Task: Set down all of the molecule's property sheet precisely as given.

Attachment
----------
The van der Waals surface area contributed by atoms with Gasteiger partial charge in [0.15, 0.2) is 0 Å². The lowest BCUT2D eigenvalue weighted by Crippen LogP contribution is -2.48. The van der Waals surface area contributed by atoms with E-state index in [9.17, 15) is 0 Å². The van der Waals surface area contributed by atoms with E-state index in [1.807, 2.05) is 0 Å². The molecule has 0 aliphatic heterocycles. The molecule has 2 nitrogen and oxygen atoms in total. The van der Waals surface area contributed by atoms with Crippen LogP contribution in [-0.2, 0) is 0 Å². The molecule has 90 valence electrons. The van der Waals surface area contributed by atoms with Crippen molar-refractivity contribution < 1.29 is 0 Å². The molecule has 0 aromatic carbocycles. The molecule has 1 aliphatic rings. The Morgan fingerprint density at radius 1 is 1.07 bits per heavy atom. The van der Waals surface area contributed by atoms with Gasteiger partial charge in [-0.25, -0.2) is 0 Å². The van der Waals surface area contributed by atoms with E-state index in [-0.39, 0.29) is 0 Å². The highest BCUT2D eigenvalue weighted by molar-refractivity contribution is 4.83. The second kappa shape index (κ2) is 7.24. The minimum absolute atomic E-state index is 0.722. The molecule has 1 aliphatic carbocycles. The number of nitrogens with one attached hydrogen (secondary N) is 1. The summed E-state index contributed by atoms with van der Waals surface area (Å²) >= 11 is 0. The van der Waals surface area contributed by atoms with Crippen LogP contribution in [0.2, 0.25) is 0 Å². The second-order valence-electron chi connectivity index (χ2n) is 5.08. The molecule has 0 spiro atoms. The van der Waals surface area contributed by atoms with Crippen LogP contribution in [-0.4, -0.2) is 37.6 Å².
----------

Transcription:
The van der Waals surface area contributed by atoms with Gasteiger partial charge in [0.15, 0.2) is 0 Å². The lowest BCUT2D eigenvalue weighted by Crippen LogP contribution is -2.48. The van der Waals surface area contributed by atoms with E-state index in [9.17, 15) is 0 Å². The van der Waals surface area contributed by atoms with E-state index in [1.807, 2.05) is 0 Å². The molecule has 0 aliphatic heterocycles. The molecule has 2 nitrogen and oxygen atoms in total. The van der Waals surface area contributed by atoms with Crippen LogP contribution in [-0.2, 0) is 0 Å². The molecule has 90 valence electrons. The van der Waals surface area contributed by atoms with Crippen molar-refractivity contribution < 1.29 is 0 Å². The molecule has 0 aromatic carbocycles. The molecule has 1 aliphatic rings. The Morgan fingerprint density at radius 1 is 1.07 bits per heavy atom. The van der Waals surface area contributed by atoms with Gasteiger partial charge in [-0.25, -0.2) is 0 Å². The van der Waals surface area contributed by atoms with E-state index in [-0.39, 0.29) is 0 Å². The highest BCUT2D eigenvalue weighted by molar-refractivity contribution is 4.83. The second kappa shape index (κ2) is 7.24. The minimum absolute atomic E-state index is 0.722. The molecule has 1 aliphatic carbocycles. The number of nitrogens with one attached hydrogen (secondary N) is 1. The summed E-state index contributed by atoms with van der Waals surface area (Å²) >= 11 is 0. The van der Waals surface area contributed by atoms with Crippen LogP contribution in [0.2, 0.25) is 0 Å². The second-order valence-electron chi connectivity index (χ2n) is 5.08. The molecule has 0 spiro atoms. The van der Waals surface area contributed by atoms with Crippen LogP contribution in [-0.4, -0.2) is 37.6 Å².